Saturday, March 16, 2013

Mixing Cultures: Capirotada for Alex

Our son was raised in a household where his Italian father and Mexican mother reigned in the kitchen with battling cuisines. The Italian cuisine won the battles more often than not, but never to anyone's disadvantage. Frankly, during these last thirty-five years of marriage, it has become as easy for me to cook a good risotto as an arroz a la mexicana. So, often it's me cooking Italian with a wary eye to my husband who is known to slip into the kitchen at the least expected moment in a badly timed effort to straighten up the kitchen counter, inadvertently sabotaging my cooking (ie; throwing down the disposal a pound of orange sections from which I've just removed the membrane and put aside.)

Needless to say, meals have been important to us. Through the years we learned to settle for Mexican breakfast: taquitos, quesadillas, atoles, frijoles, huevos a la mexicana. But the rest of the day has often been reserved for Italian family favorites. It hasn't always been easy to 'mix' things, though, because one always wants to reproduce things as they were in our taste bud memories. One morning, discovering I was out of corn oil, my husband and I argued about whether I should mix olive oil with refried beans. The conversation went something like this:

Me (with fanatic conviction): I'm not cooking my pinto beans with olive oil!
My husband (testy): Why not?
Me: Not gonna do it!
Alex (attempting to mediate with the hope of getting breakfast at some point): Papá, she doesn't like to mix her cultures.

So, Alex had gotten to the crux of the matter, as usual. He was mostly right. I've liked to keep my cuisines compartmentalized. But, here, to honor and remember my baby who was born in April almost 32 years ago, I've made a special capirotada. Capirotada is a Lenten-Passover bread pudding that has been made in Mexico in a myriad of ways. The three main ingredients that give this dish its Mexican essence are dark brown sugar (piloncillo), cinnamon and clove.  It is not a typical bread pudding with egg and milk and usually falls limp and floppy on the plate. I've adapted the recipe, keeping the three main ingredients but adding milk and egg to give it the elegance of the mold it is baked in.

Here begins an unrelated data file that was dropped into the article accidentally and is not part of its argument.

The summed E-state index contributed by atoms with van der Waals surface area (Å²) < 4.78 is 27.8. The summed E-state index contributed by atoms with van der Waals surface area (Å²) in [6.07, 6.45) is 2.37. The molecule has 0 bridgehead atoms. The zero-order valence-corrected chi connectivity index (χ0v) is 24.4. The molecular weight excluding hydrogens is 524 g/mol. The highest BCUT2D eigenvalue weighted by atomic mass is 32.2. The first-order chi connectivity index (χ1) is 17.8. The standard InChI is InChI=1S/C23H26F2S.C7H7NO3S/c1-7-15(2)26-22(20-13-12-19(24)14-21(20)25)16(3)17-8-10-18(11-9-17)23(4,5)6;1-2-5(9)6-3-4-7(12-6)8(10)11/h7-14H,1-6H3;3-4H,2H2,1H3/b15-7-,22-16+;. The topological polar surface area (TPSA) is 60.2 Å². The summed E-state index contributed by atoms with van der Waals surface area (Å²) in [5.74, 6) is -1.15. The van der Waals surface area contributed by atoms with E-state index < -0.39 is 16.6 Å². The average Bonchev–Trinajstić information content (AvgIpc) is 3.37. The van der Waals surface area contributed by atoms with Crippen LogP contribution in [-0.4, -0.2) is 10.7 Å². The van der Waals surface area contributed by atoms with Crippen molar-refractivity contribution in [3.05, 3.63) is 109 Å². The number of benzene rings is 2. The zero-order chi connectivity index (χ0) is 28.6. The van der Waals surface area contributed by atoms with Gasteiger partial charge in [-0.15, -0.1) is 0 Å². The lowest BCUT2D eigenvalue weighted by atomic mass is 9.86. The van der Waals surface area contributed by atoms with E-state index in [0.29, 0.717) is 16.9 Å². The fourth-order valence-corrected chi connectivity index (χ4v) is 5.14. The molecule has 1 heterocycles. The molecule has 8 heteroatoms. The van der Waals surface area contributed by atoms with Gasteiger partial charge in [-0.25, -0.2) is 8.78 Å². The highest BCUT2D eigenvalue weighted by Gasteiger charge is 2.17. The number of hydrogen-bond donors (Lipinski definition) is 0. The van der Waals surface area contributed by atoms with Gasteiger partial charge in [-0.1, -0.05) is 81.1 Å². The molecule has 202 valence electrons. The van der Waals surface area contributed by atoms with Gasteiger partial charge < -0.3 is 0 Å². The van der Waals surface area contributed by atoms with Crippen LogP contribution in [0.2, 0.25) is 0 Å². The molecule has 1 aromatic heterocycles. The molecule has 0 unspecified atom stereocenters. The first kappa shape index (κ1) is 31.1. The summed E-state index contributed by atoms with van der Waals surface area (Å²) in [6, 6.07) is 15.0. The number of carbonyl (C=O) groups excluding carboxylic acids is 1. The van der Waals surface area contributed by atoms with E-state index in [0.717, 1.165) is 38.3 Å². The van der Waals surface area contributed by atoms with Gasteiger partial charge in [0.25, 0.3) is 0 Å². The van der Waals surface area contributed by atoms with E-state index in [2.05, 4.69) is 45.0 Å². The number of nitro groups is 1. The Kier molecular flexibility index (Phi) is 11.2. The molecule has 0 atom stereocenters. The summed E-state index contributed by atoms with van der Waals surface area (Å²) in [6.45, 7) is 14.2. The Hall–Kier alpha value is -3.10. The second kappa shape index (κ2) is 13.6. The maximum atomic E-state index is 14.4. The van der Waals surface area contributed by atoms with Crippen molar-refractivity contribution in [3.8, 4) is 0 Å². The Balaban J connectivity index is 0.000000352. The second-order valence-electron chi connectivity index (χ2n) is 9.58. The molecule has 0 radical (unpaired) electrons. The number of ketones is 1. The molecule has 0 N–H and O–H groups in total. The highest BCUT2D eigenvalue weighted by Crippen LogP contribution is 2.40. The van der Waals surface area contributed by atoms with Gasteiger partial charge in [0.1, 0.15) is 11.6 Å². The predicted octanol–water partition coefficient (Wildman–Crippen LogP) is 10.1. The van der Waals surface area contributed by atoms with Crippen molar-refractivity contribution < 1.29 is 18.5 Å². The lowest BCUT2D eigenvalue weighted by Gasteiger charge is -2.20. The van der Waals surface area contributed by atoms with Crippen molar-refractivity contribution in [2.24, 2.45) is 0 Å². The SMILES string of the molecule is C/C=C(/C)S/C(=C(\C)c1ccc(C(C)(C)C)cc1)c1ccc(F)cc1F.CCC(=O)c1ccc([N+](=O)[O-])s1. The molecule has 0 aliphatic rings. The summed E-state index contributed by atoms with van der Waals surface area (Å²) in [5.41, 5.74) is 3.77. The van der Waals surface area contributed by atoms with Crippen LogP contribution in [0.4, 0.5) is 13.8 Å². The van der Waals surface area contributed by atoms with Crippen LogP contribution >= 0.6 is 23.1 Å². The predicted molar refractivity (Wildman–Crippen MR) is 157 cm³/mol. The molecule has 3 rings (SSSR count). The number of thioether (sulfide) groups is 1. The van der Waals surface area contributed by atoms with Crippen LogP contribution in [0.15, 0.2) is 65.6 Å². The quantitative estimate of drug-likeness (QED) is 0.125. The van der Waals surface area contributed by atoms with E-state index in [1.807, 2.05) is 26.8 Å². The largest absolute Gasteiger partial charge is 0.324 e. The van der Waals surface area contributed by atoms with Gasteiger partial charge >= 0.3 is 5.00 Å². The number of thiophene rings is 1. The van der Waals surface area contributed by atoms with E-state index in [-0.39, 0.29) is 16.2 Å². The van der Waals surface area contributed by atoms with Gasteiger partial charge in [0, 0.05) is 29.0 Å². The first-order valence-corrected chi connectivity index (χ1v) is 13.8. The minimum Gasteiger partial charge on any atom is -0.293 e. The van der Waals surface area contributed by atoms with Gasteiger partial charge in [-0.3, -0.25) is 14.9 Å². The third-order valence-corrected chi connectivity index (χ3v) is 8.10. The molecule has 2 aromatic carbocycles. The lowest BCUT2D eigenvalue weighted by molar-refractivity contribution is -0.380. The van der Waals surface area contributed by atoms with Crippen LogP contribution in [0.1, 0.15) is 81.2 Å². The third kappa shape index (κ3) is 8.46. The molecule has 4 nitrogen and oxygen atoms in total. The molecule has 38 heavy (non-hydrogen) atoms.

I've used my husband's homemade Italian bread which is slightly sour, but you can use any good quality artisan bread. In addition, I have added orange peel and walnuts that bring to mind the desserts of Italy. The fragrance of orange, cinnamon, and clove will fill your kitchen for hours.

Alex, your teasing, lop-sided smile is always with me in the kitchen...looking over my shoulder, prodding, taste-testing, keeping my wine glass filled, putting on my favorite salsa music to cook by. How precious, how short, how bittersweet, the times we shared...



1 large egg
1 1/3 cup dark brown sugar
4 cups water
1 stick cinnamon
1 teaspoon vanilla
4 cloves
1/3 cup walnuts
1 small loaf French bread or any artisan style bread sliced and left to harden and then toasted, torn up into small chunks and placed in a bowl
3 tablespoons butter
zest of one large orange
2/3 cup whole milk or heavy cream
To garnish: crème fraiche, clotted cream, or Mexican crema if you can find it.

In a saucepan bring the water to boil with the sugar until it dissolves. Add the cloves and cinnamon, cooking at a boil for about 20 minutes, until it becomes syrupy. Remove from the heat, discarding the cinnamon sticks and cloves, adding the butter to melt in the hot syrup. Add the zest as an effusion of flavor into the hot syrup. Let it sit for 10 minutes.

In a bowl beat the egg and the milk or cream together. Pour slowly into the warm syrup mixture taking care not to curdle the eggs. Stir well.

Pour the syrup, egg and cream mixture into the bowl with the bread. Be sure to moisten all the bread with the poured liquid. Add walnuts. Pour this into a buttered flan dish.

Cover with foil and bake for about half an hour at 375 degrees. Remove the foil for 15 more minutes to brown the Capirotada. Set aside for 10 minutes before serving. It can be topped with crème fraiche to counterbalance the sweetness of the piloncillo.

Option: add ½ cup yellow raisins when you pour the syrup, milk and egg mixture into the bread.

Sunday, March 10, 2013

Recipe Review: Diana Kennedy's Lenten Beans

I recently purchased Diana Kennedy's book Oaxaca al Gusto, a 400 page tome on the indigenous food of Oaxaca, which, in many cases, is unknown even to many Mexicans outside of these valleys. Here you will find recipes with the fundamental building blocks of the food of the region: chocolate, chiles, and corn. And, as Adriana Legaspi has argued, these meals are not just a means of nourishment, but, rather, an important way to understand how they fit within ancient traditions practiced by the community.